Without PEG stress, time duration required for axillary bud elongation was much shorter in the healthy shoots (4.5 days) than in GLRaV-3 infected ones (6.1 days; Figure 1A). No significant differences were found in this parameter in the healthy shoots grown at 0% and 2% PEG, but PEG at 4% considerably delayed the time duration for axillary bud elongation (5.8 days). A similar pattern in axillary bud elongation was found in the diseased shoots grown at 2–4% PEG, but the negative effect was much stronger (Figure 1A). Shoot length was similar between the healthy and diseased shoots without PEG stress (Figure 1B). In the healthy shoots, shoot length markedly decreased as PEG concentrations increased from 0 to 4% (Figure 1B). This inhibitory effect exerted by PEG stress was much stronger on the infected shoots than on the healthy shoots (Figure 1B). When grown at 0% PEG, the healthy and virus infected shoots produced a similar number of roots (Figure 1C). Number of roots significantly decreased in the healthy shoots when grown at 2–4% PEG (Figure 1C). Negative effects of PEG concentrations on the number of roots were much pronounced in the infected shoots than in the healthy ones (Figure 1C). The healthy shoots without PEG stress produced greater length of the longest roots than the virus infected ones (Figure 1D). Length of the longest roots was similar in the healthy shoots grown at 0 and 2% PEG (Figure 1D), but 4% PEG resulted in much shorter length of the longest roots (Figure 1D). Co-stress by the virus and 4% PEG resulted in the shortest length of roots (Figure 1D). Without PEG stress, fresh weight (FW) of shoots was significantly greater in the healthy shoots than that of the virus infected ones (Figure 1E), and markedly reduced in the healthy shoots as PEG concentrations increased from 0 to 4%. Influences exerted by co-stress of the virus and drought on FW of roots were similar to those of FW of shoots (Figure 1F). Without PEG, the dry weight (DW) of the healthy shoots was greater than that of the virus infected shoots (Figure 1G), and it decreased when grown at 2–4% PEG. The DW of the infected shoots also decreased as PEG concentrations increased from 2 to 4%. There was no significant difference in DW of roots between the healthy and diseased shoots without PEG stress (Figure 1H). The DW of roots in both the healthy and infected shoots considerably reduced as PEG concentrations elevated from 0 to 2–4% (Figure 1H). Two-way MANOVA of all data on vegetative growth showed that single GLRaV-3 infection and PEG-induced drought, singly, and GLRaV-3 in combination with PEG all had significantly (P ≤ 0.01) negative effects on vegetative growth (Table 2).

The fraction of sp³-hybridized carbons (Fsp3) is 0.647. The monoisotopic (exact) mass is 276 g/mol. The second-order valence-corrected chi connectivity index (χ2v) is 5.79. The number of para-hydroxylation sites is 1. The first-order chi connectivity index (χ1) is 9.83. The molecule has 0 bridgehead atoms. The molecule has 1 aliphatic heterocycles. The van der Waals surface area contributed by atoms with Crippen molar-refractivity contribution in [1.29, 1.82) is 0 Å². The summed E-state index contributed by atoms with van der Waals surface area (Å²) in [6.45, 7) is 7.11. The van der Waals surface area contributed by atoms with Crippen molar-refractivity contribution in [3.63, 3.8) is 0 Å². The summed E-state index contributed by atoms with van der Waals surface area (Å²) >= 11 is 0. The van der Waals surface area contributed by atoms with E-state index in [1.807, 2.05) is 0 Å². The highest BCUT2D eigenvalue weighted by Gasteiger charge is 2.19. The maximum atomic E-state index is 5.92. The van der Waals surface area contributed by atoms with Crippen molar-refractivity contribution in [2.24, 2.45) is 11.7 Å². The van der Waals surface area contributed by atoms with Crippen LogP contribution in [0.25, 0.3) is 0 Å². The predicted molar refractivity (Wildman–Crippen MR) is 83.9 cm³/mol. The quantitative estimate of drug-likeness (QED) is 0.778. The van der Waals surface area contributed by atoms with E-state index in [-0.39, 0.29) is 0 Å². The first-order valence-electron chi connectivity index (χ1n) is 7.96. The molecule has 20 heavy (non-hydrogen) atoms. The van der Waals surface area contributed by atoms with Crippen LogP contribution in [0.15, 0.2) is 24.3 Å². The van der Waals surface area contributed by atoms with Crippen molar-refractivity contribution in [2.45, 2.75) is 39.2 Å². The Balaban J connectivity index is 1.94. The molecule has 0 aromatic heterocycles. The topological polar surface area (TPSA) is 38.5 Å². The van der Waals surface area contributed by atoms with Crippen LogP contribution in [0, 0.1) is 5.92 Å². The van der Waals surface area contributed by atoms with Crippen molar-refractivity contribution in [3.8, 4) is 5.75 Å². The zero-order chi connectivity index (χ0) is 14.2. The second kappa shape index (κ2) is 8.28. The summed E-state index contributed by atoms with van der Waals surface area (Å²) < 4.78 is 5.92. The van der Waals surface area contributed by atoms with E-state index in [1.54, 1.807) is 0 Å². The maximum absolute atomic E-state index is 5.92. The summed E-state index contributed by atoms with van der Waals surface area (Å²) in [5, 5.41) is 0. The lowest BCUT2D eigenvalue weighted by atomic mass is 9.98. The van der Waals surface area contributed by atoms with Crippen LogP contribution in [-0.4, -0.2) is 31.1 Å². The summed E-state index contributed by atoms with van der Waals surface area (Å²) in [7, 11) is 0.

FIGURE 1
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Figure 1. Effects of GLRaV-3 infection and drought stress on shoot growth and root formation of in vitro plantlets of grape ‘Cabernet Sauvignon’. (A) Time required for axillary bud elongation. (B) Shoot length. (C) Number of roots. (D) Length of the longest root. (E) Fresh weight of the shoots. (F) Fresh weight of the roots. (G) Dry weight of the shoots. (H) Dry weight of the roots. Data were presented as means ± SE and with different letters within the same parameter are significantly different at P ≤ 0.05.

TABLE 2
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Table 2. Two-way MANOVA of effects of GLRaV-3 and PEG-induced drought, and their combing effects on all variables of vegetative growth of in vitro plantlets of grape ‘Cabernet Sauvignon’.

Content of Total Soluble Protein and Free Proline